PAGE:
A surgical breast biopsy requires an incision. You will receive general anesthesia and be asleep during the procedure. With a surgical breast biopsy, a small cut is made, then a needle or probe is used to remove samples of suspicious tissue. Sometimes a radiologist is present during these procedures.


After a Breast Biopsy

After fine-needle and core-needle biopsies, you will have a bandage placed over the biopsy site. You may want to take it easy for the rest of the day. Side effects are usually minimal and easily managed. You should expect some bruising, which is a common side effect. Ice packs can be used to reduce swelling. Your team will tell you which over-the-counter pain relievers to use.

“Some ladies will go back to work,” Dr. Tynan said. “It’s not something you need to necessarily have the whole day off for.” 

If you need a surgical breast biopsy, you can go home the same day but will need someone to drive you. You will have a small number of stitches at the incision site, so it’s important to follow your care team’s guidance to keep the area clean and healing properly. 

Mild pain, swelling, and bruising are common after breast biopsies. Rarely, infection or bleeding occurs. 

Depending on how much tissue is removed during your biopsy, your breast may look different after you have healed.

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The Results of a Breast Biopsy

A female physician discusses test results with an older, female patient“Typically, the results are back within a few days,” said Dr. Tynan, who added that patients will receive a call from the radiologist or the doctor who ordered the biopsy.

The results of a breast biopsy are generally categorized as noncancerous (benign) and cancerous (malignant). 

“Most biopsies do not show breast cancer,” Dr. Tynan said. In her clinical experience, only about 10% of breast biopsies come back positive for cancer.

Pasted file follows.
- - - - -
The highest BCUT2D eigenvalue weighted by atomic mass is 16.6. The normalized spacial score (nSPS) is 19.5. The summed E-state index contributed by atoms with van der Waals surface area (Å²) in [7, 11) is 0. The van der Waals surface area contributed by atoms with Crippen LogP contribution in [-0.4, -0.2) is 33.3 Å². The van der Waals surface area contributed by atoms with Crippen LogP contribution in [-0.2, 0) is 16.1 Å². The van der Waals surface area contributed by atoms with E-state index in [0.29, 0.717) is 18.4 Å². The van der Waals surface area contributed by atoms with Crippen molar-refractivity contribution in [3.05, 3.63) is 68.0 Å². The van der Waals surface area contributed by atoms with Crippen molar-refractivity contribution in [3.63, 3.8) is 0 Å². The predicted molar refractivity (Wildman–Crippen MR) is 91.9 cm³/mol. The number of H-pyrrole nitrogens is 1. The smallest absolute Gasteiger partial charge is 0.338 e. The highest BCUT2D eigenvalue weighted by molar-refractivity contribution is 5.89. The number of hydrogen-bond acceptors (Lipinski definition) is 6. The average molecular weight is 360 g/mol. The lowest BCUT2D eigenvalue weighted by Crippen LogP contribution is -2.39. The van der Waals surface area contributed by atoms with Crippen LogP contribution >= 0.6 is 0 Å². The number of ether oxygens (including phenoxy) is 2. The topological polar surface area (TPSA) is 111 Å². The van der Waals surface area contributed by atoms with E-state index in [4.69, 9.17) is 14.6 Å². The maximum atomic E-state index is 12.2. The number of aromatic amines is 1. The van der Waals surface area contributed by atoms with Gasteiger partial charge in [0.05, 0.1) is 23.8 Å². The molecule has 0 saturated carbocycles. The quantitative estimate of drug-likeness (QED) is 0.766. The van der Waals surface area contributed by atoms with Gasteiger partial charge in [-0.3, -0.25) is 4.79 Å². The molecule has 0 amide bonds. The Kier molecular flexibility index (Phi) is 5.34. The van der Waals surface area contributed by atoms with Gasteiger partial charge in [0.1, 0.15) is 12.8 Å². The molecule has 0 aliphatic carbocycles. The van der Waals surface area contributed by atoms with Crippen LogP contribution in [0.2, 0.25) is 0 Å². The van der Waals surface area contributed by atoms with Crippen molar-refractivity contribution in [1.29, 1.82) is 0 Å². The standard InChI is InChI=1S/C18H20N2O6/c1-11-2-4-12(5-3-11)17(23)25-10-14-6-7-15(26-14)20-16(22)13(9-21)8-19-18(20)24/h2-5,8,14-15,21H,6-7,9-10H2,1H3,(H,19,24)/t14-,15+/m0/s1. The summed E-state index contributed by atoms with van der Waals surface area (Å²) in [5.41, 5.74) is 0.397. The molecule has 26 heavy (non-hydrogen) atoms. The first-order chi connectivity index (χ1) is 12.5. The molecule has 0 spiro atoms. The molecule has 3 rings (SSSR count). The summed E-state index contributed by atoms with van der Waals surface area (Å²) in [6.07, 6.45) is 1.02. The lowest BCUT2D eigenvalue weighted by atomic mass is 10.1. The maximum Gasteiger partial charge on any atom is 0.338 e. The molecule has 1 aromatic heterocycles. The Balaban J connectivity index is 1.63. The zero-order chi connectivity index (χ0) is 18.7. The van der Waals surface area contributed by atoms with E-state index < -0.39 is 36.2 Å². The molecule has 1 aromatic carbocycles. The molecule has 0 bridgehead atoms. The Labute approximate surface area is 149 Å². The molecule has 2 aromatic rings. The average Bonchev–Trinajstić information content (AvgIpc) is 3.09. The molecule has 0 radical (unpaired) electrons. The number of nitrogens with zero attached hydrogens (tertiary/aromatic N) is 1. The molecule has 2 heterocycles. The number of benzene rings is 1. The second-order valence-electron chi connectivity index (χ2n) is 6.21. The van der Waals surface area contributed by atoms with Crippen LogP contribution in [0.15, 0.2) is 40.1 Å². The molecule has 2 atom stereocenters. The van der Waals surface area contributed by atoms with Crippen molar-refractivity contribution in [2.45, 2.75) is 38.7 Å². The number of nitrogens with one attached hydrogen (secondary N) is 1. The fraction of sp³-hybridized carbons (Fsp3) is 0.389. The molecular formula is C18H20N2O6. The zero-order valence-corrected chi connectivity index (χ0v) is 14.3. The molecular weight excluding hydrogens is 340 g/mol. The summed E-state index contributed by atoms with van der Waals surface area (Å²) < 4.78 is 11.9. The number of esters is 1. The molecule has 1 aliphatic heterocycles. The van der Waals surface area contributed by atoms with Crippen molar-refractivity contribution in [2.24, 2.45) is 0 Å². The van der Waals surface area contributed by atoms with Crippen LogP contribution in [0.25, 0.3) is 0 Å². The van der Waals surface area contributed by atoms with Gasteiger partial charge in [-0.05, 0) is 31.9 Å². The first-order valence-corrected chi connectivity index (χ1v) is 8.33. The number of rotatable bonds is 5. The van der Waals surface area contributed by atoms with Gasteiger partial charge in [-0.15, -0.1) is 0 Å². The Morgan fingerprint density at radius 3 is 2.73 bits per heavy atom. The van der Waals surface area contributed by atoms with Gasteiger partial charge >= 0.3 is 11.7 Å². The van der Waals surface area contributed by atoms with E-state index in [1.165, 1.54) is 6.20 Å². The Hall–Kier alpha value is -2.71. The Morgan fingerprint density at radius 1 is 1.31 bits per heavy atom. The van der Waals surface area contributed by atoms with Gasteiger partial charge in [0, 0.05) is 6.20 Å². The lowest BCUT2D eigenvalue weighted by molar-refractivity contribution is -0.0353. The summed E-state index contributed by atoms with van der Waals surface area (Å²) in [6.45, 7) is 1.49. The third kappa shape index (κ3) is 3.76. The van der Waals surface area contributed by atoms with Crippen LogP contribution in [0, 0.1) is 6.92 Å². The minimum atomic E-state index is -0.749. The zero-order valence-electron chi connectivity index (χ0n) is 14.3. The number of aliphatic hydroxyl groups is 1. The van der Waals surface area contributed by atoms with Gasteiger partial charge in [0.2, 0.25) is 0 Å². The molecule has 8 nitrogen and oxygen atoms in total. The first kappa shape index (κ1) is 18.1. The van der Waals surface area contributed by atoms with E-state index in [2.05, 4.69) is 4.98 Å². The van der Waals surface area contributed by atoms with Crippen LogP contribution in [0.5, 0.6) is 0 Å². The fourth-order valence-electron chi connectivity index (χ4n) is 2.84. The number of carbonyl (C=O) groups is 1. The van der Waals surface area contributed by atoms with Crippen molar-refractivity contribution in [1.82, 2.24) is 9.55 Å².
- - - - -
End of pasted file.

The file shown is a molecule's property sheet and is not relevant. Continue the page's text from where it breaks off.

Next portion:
Benign cysts are common, as are other types of noncancerous growths. After finding a benign result, the radiologist in charge will likely recommend a six-month to one-year follow-up to confirm the area has not changed. Learn more about non-cancerous breast conditions and their impact on your breast cancer risk. 

If the result comes back as cancer, Dr. Tynan advises calm over panic. 

“There are many different subtypes of breast cancer that can be different from one another,” she said. “One might be straightforward and very curable, and another might be very complicated. There is a high degree of technical information that comes with the biopsy reports, so a physician’s interpretation is necessary.” 

Learn more about how to read the results of a breast biopsy in a pathology report.

There are also gray areas, such as the finding of a high-risk lesion. 

“This may not be cancer, but it’s a biopsy result that indicates an increased risk of breast cancer,” Dr. Tynan said.

It’s possible to have a result classified as precancerous or something that shows a need for further investigation or screenings. If that happens, you will be referred to a breast specialist.

You could also have an inconclusive result. 

“If that’s the case, then the radiologist will recommend that it be removed, and that’s when we get into that realm of having a surgical breast biopsy,” Dr. Tynan said.

Breast Biopsy Takeaways

The period of time before, during, and after a breast biopsy can be stressful for a variety of reasons. Bring a support person to your appointments if it helps. Journaling, meditation, walking, and other healthy activities can help keep you from overthinking. The key is to stay focused on what you can control – taking good care of yourself physically, mentally, and emotionally.

There’s a lot to learn about the testing, prevention, and treatment of breast cancer. Learn more about how Rocky Mountain Breast Specialists supports patients every step of the way.